SCC: I think this goes back to something that you were talking about earlier, which is: why is tech so important? Why is it a space that’s worth staying in and intervening in? And to me, it’s partly about that. It’s about the way that these ways of seeing the world, reductive ways of seeing the world, reductive and limited and harmful ways of seeing the world and treating others in the world who are not within that privileged axis of, “I’m a white, cis-, male,” et cetera, et cetera.

Those who’re building technological systems get to set them up and encode their ideas and their vision and their way of seeing the world. And that shows up in everything as small as a radio button. It’s gonna let somebody select or not select their actual identity. And I talk about that in the new book. I talk about that as a dysaffordance. It’s kind of like dysphoria, “dys-“. So, like people have gender dysphoria if they feel like the gender that, the sex that they were assigned is not related to the gender that they identify with. And so in technological systems, a dysaffordance is when you’re forced to tell the system you are something that you are not…

KC: Oh fuck!

SCC:  …so that you can proceed into the next level.

KC: To the next thing. Oh my god! Oh my fucking god. 

SCC: Yeah, so you have this…

KC: That’s exactly what it is because you can’t get past these fucking two radio buttons to fill out the application.


SCC: Exactly. And so that’s a small example of this much larger way that structural and historical inequality is getting re-encoded and re-inscribed through technological systems. And you know that a much larger version of that would be the pretrial risk assessment systems or…

KC: Mmm, mhmm.

SCC: …something. These automatic decision support systems that we know are racist and over-predict Black males’ likelihood of recidivism and under-predict white people’s likelihood of recidivism. And so then this is something that has an impact on how long somebody’s gonna be locked up in a cage.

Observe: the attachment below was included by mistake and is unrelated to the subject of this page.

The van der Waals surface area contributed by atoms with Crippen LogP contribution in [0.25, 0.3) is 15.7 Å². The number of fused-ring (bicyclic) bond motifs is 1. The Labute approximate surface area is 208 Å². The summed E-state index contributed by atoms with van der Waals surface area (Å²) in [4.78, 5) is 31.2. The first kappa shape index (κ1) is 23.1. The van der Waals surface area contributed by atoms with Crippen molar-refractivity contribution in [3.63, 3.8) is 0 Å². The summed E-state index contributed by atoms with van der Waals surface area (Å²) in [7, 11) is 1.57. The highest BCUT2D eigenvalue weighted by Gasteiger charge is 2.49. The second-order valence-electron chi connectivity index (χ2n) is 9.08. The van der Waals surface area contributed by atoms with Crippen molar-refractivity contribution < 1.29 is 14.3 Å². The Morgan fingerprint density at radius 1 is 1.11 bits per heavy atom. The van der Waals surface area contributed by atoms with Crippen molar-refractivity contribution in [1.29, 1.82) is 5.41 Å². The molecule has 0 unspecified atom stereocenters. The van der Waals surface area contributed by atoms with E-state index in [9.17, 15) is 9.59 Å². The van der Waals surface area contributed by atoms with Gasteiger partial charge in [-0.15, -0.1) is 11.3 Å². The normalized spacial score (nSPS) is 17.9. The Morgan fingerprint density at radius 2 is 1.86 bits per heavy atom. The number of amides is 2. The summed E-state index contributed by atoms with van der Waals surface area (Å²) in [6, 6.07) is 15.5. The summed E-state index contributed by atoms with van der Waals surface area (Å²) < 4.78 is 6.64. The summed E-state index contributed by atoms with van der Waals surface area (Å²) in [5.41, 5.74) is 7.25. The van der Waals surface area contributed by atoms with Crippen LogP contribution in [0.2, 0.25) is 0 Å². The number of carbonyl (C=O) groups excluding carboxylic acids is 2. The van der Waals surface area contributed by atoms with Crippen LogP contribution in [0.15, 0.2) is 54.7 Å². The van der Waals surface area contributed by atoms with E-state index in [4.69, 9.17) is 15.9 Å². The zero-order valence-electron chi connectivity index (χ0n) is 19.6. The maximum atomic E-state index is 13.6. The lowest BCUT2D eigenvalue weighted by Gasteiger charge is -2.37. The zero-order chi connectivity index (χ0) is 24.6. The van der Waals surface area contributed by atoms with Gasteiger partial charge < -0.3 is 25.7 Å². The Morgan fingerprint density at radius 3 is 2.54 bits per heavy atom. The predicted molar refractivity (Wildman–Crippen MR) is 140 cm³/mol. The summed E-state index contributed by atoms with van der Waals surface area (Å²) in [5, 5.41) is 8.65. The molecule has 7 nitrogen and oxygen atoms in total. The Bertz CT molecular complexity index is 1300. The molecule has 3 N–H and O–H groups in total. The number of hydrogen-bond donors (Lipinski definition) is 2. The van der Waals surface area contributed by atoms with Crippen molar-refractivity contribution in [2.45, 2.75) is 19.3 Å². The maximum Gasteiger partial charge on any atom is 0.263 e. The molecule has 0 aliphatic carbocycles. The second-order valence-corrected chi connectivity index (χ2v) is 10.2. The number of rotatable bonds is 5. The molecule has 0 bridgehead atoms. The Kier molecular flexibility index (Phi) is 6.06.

KC: Mhm. Mhm.

SCC: Or whether they’re locked—not that we should be locking people up in cages at all, because I would say I’m an abolitionist, so I believe that our goal should be: how do we eliminate locking people up the cages at all? But, I’m just saying that socio-technical systems reinscribe existing power inequalities like race, class, and gender, and everything as small as a radio button on an application form all the way up to…


KC: How long somebody gets to stay in prison or even go to prison. And it’s so interesting because people act like this, that what’s informing these systems is this unbiased, clean, objective, whatever. But it’s coming from somebody’s historical perspective, and everybody’s historical perspective is biased in some way, has some kind of bias in it.

SCC: Yeah. And it’s, especially as we’re starting to talk about automated decision support systems that are becoming important in so many areas of life. Like AI, machine learning, decision-making systems that support people in different positions of power. These are being trained with data sets, and how are the data sets gathered? They were gathered at a particular moment in time, they’re historical, they come with their own biases. So anything do with policing—we know about why were police even created in the first place?

KC: Exactly. To catch slaves.

SCC: For control. [Kim laughs] So where police are deployed then is gonna produce the data set of crimes and crime likelihood and all of that is gonna be used to train a system…